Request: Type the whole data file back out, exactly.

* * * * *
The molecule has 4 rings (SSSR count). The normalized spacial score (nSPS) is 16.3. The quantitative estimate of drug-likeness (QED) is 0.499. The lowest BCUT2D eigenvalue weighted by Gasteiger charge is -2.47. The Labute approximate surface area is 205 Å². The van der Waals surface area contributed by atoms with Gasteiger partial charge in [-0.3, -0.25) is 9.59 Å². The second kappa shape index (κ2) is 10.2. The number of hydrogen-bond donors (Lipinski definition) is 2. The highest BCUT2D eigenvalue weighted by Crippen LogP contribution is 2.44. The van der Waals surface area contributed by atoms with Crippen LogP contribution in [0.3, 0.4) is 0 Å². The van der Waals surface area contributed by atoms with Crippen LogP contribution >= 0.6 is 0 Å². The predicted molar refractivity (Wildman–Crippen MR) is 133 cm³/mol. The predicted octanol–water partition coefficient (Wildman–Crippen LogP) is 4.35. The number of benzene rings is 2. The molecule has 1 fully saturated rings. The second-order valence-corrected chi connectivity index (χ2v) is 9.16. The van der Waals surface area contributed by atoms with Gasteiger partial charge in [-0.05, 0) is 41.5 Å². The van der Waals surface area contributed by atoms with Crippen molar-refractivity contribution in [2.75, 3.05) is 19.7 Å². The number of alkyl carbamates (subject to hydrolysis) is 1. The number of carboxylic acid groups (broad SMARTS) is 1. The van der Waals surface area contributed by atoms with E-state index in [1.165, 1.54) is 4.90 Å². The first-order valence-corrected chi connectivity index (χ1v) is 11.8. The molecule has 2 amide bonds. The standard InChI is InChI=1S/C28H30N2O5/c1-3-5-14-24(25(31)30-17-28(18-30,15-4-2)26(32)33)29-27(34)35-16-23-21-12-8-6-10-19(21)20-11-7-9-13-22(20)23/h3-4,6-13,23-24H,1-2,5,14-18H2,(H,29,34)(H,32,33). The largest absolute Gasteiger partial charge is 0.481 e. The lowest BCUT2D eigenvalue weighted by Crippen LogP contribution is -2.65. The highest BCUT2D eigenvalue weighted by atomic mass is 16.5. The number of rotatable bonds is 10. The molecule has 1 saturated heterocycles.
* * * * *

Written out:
The molecule has 4 rings (SSSR count). The normalized spacial score (nSPS) is 16.3. The quantitative estimate of drug-likeness (QED) is 0.499. The lowest BCUT2D eigenvalue weighted by Gasteiger charge is -2.47. The Labute approximate surface area is 205 Å². The van der Waals surface area contributed by atoms with Gasteiger partial charge in [-0.3, -0.25) is 9.59 Å². The second kappa shape index (κ2) is 10.2. The number of hydrogen-bond donors (Lipinski definition) is 2. The highest BCUT2D eigenvalue weighted by Crippen LogP contribution is 2.44. The van der Waals surface area contributed by atoms with Crippen LogP contribution in [0.3, 0.4) is 0 Å². The van der Waals surface area contributed by atoms with Crippen LogP contribution >= 0.6 is 0 Å². The predicted molar refractivity (Wildman–Crippen MR) is 133 cm³/mol. The predicted octanol–water partition coefficient (Wildman–Crippen LogP) is 4.35. The number of benzene rings is 2. The molecule has 1 fully saturated rings. The second-order valence-corrected chi connectivity index (χ2v) is 9.16. The van der Waals surface area contributed by atoms with Gasteiger partial charge in [-0.05, 0) is 41.5 Å². The van der Waals surface area contributed by atoms with Crippen molar-refractivity contribution in [2.75, 3.05) is 19.7 Å². The number of alkyl carbamates (subject to hydrolysis) is 1. The number of carboxylic acid groups (broad SMARTS) is 1. The van der Waals surface area contributed by atoms with E-state index in [1.165, 1.54) is 4.90 Å². The first-order valence-corrected chi connectivity index (χ1v) is 11.8. The molecule has 2 amide bonds. The standard InChI is InChI=1S/C28H30N2O5/c1-3-5-14-24(25(31)30-17-28(18-30,15-4-2)26(32)33)29-27(34)35-16-23-21-12-8-6-10-19(21)20-11-7-9-13-22(20)23/h3-4,6-13,23-24H,1-2,5,14-18H2,(H,29,34)(H,32,33). The largest absolute Gasteiger partial charge is 0.481 e. The lowest BCUT2D eigenvalue weighted by Crippen LogP contribution is -2.65. The highest BCUT2D eigenvalue weighted by atomic mass is 16.5. The number of rotatable bonds is 10. The molecule has 1 saturated heterocycles.